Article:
America’s conversation about climate change typically offers two options. One is full governmental control and the American economy’s destruction. Legislation like Colorado Senate Bill 21-200, which is currently making its way through the General Assembly, is of that kind. The other option is denial.
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There must be a better way. It is time we promote policies that will protect the environment without destroying the economy.
Investment in nuclear energy is one good possibility. Nuclear energy’s carbon footprint is next to zero, and it requires 360 times less land to produce the same energy output as solar. The Energy Information Administration shows that nuclear is by far the most reliable energy source, operating at full capacity 92.5% of the time in 2020. In contrast, wind and solar operated at full capacity 35.4% and 24.9% of the time, respectively. Nuclear energy produces the same amount of America’s energy as all other renewable energy combined, and far more efficiently.
Nuclear technology continues to progress. Small modular reactors (SMRs) provide an alternative to larger nuclear plants, with their associated high costs, but nevertheless come with enormous environmental benefits. A Canadian study published last month indicated that SMRs could lower greenhouse gas emissions by 216 megatons between 2035 — 2050.
Hydroelectric is another option. In my home district, the small-scale Kannah Creek Water Treatment Plant, a 30-kilowatt hydropower system, is saving Grand Junction approximately $8,000 per year, and the energy it generates is sparkling clean.
Colorado Republicans are making headway in the development of these clean energy options. Recently, Republican House Minority Leader Hugh McKean and Sen. Rob Woodward sponsored and passed legislation that will loosen restrictions on hydroelectric facilities.
There are wise, cost-efficient ways to reduce our carbon footprint without upending the economy. But rather than focus on free-market solutions, Colorado Senate Democrats plan on enacting hard carbon caps, to Coloradans’ detriment. SB 21-200 would require that energy providers reduce their carbon emissions by 80% by the year 2030 under threat of fees and additional regulations. Energy costs will increase. The bill will put strains on Colorado industries and ultimately their customers — hard-working Coloradans themselves.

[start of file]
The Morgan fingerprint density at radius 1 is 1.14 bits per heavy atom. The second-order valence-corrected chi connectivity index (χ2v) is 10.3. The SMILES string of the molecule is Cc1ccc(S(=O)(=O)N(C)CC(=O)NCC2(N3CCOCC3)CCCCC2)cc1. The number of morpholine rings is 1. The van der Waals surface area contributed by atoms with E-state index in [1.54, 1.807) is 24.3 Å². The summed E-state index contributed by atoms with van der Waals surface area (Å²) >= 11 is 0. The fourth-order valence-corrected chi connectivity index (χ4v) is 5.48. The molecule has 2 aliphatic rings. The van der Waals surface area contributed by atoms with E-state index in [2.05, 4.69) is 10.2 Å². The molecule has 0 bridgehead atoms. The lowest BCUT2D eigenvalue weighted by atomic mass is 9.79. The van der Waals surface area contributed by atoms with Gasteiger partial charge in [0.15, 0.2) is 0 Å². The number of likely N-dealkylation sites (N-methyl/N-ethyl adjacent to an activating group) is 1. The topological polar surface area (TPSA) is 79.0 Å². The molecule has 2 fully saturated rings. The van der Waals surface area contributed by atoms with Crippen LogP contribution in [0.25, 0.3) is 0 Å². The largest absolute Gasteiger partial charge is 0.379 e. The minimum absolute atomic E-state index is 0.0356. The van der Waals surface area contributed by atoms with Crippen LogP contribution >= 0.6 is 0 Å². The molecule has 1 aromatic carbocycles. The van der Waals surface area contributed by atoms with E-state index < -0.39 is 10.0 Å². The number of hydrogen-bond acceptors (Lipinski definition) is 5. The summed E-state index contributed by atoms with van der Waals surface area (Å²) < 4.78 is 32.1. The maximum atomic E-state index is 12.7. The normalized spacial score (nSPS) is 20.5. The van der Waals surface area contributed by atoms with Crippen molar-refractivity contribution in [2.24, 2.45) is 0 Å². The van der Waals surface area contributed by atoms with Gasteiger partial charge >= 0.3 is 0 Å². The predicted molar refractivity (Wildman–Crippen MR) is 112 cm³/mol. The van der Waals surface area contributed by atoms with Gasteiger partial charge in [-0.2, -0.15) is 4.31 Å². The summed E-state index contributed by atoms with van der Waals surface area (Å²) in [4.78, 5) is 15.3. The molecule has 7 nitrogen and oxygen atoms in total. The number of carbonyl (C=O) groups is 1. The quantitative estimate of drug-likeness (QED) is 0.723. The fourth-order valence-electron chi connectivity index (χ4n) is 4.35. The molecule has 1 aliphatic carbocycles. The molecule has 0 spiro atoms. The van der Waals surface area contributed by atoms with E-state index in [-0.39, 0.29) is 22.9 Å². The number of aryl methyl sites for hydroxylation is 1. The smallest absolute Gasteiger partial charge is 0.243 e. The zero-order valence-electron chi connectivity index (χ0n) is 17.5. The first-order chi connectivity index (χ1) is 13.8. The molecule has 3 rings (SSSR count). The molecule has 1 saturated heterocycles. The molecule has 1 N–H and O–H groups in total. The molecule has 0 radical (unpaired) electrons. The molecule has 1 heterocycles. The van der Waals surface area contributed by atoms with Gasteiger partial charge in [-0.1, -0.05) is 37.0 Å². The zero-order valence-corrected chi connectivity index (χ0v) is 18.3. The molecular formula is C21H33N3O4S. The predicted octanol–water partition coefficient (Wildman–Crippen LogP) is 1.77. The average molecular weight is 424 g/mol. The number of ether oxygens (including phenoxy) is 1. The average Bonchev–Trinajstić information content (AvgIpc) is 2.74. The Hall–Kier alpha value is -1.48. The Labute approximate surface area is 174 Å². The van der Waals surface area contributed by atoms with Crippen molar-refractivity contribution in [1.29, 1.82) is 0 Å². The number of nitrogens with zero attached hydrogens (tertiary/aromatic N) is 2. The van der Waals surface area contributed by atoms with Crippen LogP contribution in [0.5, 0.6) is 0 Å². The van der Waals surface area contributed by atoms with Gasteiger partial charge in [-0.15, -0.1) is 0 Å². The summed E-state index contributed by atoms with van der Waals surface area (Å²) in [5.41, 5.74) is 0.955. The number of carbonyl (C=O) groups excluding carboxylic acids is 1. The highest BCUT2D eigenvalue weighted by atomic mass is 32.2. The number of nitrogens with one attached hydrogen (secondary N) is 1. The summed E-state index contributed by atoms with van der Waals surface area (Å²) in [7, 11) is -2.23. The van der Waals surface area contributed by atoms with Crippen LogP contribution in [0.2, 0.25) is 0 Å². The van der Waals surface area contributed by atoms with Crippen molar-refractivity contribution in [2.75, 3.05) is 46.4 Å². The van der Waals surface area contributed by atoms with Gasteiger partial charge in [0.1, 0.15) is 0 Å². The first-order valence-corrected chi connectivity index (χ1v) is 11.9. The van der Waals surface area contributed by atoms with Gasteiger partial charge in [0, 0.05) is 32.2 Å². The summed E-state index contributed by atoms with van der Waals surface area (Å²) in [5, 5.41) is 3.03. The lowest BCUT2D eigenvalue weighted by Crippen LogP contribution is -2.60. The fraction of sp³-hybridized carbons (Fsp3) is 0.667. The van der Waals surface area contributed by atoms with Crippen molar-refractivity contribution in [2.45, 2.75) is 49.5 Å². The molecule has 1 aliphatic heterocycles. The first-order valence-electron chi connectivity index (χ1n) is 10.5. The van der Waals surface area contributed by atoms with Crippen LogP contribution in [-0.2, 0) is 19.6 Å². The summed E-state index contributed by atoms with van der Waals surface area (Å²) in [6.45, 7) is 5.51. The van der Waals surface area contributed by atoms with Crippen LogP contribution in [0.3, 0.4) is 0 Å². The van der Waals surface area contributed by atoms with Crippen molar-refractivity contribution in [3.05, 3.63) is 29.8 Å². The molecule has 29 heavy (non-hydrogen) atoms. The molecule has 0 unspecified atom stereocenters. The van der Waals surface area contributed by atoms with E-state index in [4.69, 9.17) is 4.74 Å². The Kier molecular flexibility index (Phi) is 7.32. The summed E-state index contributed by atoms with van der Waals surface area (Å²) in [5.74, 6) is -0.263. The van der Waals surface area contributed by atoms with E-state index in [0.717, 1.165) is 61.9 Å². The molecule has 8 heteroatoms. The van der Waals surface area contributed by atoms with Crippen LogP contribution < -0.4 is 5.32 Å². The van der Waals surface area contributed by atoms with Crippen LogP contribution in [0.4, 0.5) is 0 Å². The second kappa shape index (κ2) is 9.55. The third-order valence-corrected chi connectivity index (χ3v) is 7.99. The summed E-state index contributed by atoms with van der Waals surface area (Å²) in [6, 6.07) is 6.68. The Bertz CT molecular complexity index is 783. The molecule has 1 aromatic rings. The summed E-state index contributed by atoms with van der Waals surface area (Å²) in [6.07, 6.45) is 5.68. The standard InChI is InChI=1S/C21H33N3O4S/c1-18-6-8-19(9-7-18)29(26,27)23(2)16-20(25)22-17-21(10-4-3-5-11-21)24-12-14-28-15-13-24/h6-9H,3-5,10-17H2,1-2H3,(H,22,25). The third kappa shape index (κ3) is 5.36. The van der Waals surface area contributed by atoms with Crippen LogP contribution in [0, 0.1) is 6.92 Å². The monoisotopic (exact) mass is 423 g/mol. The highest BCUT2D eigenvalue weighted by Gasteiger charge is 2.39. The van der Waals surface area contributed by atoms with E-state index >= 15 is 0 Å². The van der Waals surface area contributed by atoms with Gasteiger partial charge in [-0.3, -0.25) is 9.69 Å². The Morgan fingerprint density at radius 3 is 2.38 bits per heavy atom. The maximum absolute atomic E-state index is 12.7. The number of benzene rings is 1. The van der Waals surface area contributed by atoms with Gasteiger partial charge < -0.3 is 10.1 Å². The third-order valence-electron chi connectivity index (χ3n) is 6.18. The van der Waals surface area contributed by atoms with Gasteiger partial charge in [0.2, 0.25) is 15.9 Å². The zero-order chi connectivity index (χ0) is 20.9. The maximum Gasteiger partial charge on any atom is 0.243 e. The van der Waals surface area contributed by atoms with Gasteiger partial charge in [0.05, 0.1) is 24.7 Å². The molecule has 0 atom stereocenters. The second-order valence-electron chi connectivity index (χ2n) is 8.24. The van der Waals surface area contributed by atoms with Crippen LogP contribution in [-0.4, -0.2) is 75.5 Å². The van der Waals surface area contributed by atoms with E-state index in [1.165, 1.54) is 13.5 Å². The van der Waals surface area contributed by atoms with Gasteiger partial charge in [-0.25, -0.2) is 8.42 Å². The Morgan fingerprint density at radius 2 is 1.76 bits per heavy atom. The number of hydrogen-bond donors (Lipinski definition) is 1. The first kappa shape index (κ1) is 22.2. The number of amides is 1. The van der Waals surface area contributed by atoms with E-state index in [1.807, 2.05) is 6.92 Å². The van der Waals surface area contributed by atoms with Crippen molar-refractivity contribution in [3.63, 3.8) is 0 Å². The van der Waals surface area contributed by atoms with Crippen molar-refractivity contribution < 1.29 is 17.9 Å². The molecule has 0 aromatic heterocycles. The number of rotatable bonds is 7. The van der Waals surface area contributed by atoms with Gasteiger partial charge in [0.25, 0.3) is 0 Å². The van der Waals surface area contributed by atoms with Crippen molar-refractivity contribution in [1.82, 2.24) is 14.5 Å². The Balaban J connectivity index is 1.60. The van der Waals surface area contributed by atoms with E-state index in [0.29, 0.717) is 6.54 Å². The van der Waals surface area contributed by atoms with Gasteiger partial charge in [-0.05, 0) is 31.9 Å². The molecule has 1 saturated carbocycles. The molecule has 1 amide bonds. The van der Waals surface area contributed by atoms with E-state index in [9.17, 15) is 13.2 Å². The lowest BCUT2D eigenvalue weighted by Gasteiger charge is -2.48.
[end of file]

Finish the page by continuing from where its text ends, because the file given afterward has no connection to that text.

Colorado families and industries are still trying to climb out from under 2020’s wreckage. Unemployment remains high at 6.6% and tied for 35th in the country. According to Vice President Kamala Harris, one in three Colorado small businesses closed during the pandemic. We should be working to restore the economy, not pushing policies that will further weaken it.
SB 21-200 would especially harm the people it purports to help. Studies show that higher energy costs disproportionately affect low-income households. Ironically, SB 200, at the same time it would drive costs higher, also establishes a commission intended to reverse policies that negatively affect “low-income communities.”
Rather than stifle our economy, the legislature should focus on helping Coloradans. When it comes to climate change, we should choose a free-market approach that protects the environment without destroying jobs and harming families.
Colorado is a beautiful state, and we need to keep it that way. Climate change is a real issue, and it’s one that we can solve. We must turn to innovative, cost-efficient policies, not ones that will destroy American jobs and industries.
If we do not address climate change with free-market solutions, we will destroy the economy without protecting the environment. The Green New Deal and policies inspired by it are not the only options we have. Colorado should lead the way in enacting a better plan.
Ray Scott, a Grand Junction Republican, represents District 7 in the Colorado Senate.